In the early stages of the latest war, Rice, who is also the only senior administration official who has been in constant communication with European and Arab leaders, was most outspoken about the importance of Israel exercising restraint and not attacking civilian infrastructure in Lebanon. She was reportedly infuriated when Israeli Prime Minister Ehud Olmert failed to follow through on a pledge to suspend aerial attacks for two days late last month.

Rice, a Scowcroft protégée, has supported talks with Syria on the crisis, and according to a recent account published in Insight magazine, a publication of the right-wing Washington Times, she has also argued in favor of engaging Iran.

Before the Lebanon crisis, Rice appeared to be successfully moving U.S. policy gradually, if fitfully, toward a more realist position, particularly with respect to Iran. But she has now run into a brick wall in the form of Bush himself, according to Insight.

“For the last 18 months, Condi was given nearly carte blanche in setting foreign policy guidelines,” it quoted one “senior government source” as saying. “All of a sudden, the president has a different opinion, and he wants the last word.”

Her problems, however, may not be confined to Bush, according to another report in the August 10 New York Times that suggested that Cheney and his mainly neoconservative advisers have become increasingly assertive in the latest crisis in support of Israel’s efforts to crush Hezbollah. (In fact, some of Cheney’s unofficial advisers, such as Weekly Standard editor William Kristol and former Defense Policy Board chairman Richard Perle, have called for expanding the war to Syria and even Iran.)

In that respect, Rice’s current situation recalls the humiliation of her predecessor Colin Powell, who in early 2002 sought to persuade Israeli Prime Minister Ariel Sharon to halt Israel’s military offensive in the Palestinian territories, only to be undercut back home by Cheney and, perhaps ironically, by then-National Security Adviser Rice.

“She had as much to do with cutting his legs out from under him vis-à-vis the Middle East as anyone else-either through outright agreement with Cheney, or, at the minimum, complicity with his views so as to draw even closer to Bush,” according to retired Col. Lawrence Wilkerson, Powell’s former chief of staff at the State Department.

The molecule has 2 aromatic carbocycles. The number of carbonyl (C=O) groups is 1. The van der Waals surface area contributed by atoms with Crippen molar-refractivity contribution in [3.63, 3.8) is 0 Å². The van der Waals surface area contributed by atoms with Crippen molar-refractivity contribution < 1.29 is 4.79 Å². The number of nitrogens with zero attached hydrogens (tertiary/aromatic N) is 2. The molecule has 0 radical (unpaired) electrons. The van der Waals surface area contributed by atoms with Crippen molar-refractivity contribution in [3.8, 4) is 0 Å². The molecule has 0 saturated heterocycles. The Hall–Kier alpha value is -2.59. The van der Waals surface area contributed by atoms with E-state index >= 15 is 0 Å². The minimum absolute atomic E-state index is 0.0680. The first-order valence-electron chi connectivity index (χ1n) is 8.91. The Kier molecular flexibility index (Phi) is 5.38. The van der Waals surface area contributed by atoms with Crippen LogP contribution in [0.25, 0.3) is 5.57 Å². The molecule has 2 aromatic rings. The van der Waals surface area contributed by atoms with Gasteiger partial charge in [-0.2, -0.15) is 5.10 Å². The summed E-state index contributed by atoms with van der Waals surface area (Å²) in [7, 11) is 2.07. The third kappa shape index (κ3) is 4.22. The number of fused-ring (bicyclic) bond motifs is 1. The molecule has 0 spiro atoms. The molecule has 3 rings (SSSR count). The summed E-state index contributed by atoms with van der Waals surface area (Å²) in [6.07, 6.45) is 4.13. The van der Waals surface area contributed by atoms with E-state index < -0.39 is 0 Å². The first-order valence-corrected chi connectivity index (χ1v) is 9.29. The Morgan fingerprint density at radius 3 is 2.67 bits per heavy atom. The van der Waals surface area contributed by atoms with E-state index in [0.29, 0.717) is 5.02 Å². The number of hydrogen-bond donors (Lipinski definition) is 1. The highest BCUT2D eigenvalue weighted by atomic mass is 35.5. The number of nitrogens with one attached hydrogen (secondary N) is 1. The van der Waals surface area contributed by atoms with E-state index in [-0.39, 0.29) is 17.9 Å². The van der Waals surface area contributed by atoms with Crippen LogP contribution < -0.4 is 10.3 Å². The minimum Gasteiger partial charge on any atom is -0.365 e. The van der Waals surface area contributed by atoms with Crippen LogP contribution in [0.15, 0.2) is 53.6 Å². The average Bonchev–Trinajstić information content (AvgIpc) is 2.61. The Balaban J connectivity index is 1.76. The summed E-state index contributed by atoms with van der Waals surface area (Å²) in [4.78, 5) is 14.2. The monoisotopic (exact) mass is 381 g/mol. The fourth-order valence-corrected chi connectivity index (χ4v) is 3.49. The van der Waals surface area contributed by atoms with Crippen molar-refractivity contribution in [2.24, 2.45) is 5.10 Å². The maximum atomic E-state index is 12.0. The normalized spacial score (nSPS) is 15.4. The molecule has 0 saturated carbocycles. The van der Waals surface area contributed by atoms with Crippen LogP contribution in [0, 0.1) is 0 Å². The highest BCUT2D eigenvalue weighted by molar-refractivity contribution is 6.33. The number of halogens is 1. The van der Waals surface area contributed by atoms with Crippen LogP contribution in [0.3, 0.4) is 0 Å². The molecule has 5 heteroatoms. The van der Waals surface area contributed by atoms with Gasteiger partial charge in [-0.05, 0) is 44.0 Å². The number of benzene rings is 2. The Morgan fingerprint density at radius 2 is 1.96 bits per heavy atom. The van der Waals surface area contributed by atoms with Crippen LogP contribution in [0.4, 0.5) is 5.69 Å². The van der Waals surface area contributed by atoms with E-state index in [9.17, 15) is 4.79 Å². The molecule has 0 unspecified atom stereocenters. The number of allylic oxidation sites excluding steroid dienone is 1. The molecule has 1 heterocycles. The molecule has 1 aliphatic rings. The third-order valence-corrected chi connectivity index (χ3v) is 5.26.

That experience, of course, confirmed the demise of realist influence in Bush’s first term, at least with respect to the Middle East.

That Rice may now find herself in a similar position, having to contend with a resurgent Cheney-led coalition of hawks who are not so much complacent about the course of current events in the Middle East as convinced that their strategy of regional “transformation” by military means will be vindicated, is what is particularly alarming about the current situation.

“This whole business is nuts-unless, of course, you believe what the rumormongers are beginning to pass around,” wrote Wilkerson, in reference to the Lebanon war, in an e-mail exchange with the Inter Press Service. “[T]hat this entire affair was ginned up by Bush/Cheney and certain political leaders in Tel Aviv to give cover for the eventual attack by the United States on Iran. At first, I refused to believe what seemed to be such insanity. But I am not so certain any longer.”

Jim Lobe is a Right Web contributing writer and the Washington, DC bureau chief for the Inter Press Service, which published a version of this article.



Jim Lobe, "Crisis Point?" Right Web Analysis (Somerville, MA: International Relations Center, August 16, 2006).

Share RightWeb

Featured Profiles

Former Vice President Dick Cheney was a leading framer of the “global war on terror” and a staunch supporter of aggressive U.S. military action around the world.

Mike Pompeo, the Trump administration’s second secretary of state, is a long time foreign policy hawk and has led the public charge for an aggressive policy toward Iran.

Right Web readers will be familiar with Mr. Fleitz, the former CIA officer who once threatened to take “legal action” against Right Web for publicizing reports of controversies he was associated with in the George W. Bush administration. Fleitz recently left his job at the conspiracy-mongering Center for Security Policy to become chief of staff to John Bolton at the National Security Council.